Friday Fictioneers – The Art of Evil


I haven’t been doing the whole “Thirty Days of Thankfulness” thing, but if I had, Friday Fictioneers would definitely make my list. Thank you to everyone who has read, commented, and encouraged me as I figure out this Angelique girl! I’ve enjoyed reading your stories and look forward to many more!

I wish you all a very happy Thanksgiving Day!

Photo Copyright Joyce Johnson

The Art of Evil (100 words)

In the crowded art gallery, they looked like father and daughter out for a cultural experience.

“Why did you show me this?” Angelique asked, shivering beneath the bronze sneer. “He’s hideous.”

“You must know,” Gabe said. “There are those who delight in evil, who hunger for the power released in death, and who boast of deeds done in darkness. It is not your job to stop them.”

Angelique lifted her wide blue eyes to the face on the wall.

“Where is he pointing?” she asked.

“To his next victim,” Gabe said, his voice heavy with grief. “And your next assignment.”


33 thoughts on “Friday Fictioneers – The Art of Evil

  1. i’m a little confused. he says “it’s not your job to stop them.” but then he says the hand is pointing at her next assignment, who is also the next victim. that means she’s either “assigned” to save the person or to do something with them after they are dead. if it’s to save them, then it IS her job to stop them. so then i guess she’s not assigned to save them. so then what’s she assigned to do? study the dead?

    • Yes, Sandra, a big part of Angeliqe’s job is to make it easier for the dying. The theme can take some dark turns – because death pretty much stinks – but my hope with Angelique is to explore the depth of human emotion, the grace of God, and other mysteries surrounding the dying process in a way that is ultimately uplifting. I’m so glad you’ve enjoyed the exploration thus far!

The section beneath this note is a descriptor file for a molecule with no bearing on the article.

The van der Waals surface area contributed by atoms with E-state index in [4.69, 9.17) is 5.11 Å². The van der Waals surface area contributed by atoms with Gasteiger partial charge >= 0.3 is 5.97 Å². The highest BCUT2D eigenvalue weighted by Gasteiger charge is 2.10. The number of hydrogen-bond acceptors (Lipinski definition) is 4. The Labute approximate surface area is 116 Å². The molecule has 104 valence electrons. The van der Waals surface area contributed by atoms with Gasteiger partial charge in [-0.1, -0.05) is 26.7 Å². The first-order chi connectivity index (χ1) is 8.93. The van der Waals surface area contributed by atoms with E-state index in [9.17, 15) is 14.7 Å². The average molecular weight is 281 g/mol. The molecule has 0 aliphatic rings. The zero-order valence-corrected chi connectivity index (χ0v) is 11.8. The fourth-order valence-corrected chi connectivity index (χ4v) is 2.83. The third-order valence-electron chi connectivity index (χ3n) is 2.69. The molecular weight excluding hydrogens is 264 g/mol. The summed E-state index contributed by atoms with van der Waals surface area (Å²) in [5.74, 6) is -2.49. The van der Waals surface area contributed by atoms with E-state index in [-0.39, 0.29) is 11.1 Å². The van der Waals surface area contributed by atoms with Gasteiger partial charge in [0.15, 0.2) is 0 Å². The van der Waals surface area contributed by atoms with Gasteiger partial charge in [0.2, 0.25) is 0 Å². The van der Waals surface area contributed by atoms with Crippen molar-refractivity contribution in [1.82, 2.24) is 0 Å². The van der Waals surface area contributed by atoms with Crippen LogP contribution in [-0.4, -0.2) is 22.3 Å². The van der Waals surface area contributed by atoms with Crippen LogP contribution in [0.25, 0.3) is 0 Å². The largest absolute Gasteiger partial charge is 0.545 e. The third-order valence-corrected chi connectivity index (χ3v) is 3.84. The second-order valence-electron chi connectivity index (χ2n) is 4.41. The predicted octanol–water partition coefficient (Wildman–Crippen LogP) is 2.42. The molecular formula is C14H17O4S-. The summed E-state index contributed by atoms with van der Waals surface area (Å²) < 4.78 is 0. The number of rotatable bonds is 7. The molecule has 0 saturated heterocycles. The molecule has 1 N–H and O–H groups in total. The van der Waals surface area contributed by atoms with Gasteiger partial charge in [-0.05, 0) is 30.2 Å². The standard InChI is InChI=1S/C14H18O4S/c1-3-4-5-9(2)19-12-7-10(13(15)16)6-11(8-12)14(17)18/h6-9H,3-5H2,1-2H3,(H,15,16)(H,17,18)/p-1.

2. I’ve had the sense all along that Angelique is an usher or angel of death. Loved “it’s not your job to stop them”…I could almost feel her helplessness and compassion. Maybe I’m reading more into it.
    My question is the POV in the story. If it’s from Angelique’s point of view we don’t need “blue eyes” because unless she’s looking into a mirror she wouldn’t see them.
    Just a thought.

    • See, that’s why her wide blue eyes show up now and then… It’s a violation of the “don’t show anything the POV character can’t see,” but I haven’t quite figured out how to portray Angelique’s innocent appearance (as seen in those wide blue eyes) without stepping out of her POV. So… long story short, I’m still trying to figure out how hard and fast the POV rules are… and how to work within them, if they are non-negotiable. I’ve considered doing this as a sort of “Angelique File,” in which an outside observer is reporting on her job performance, but that’s probably more analysis than anyone needs or wants! 🙂 Thanks for the encouragement, Ted!

    • I can see that – the difficulty of stepping back and letting events unfold. I think, too, that Gabriel feels a bit parental in his words to Angelique. As a mother, there are truths from which I would love to shield my children, but know that I must not, because shielding a child does not nullify the reality they will face sooner or later. Part of Angelique’s pain as she develops will be that death is cruel, and there is nothing she can do to prevent it. She may soften it, but she cannot stop it. Thanks for reading and commenting!

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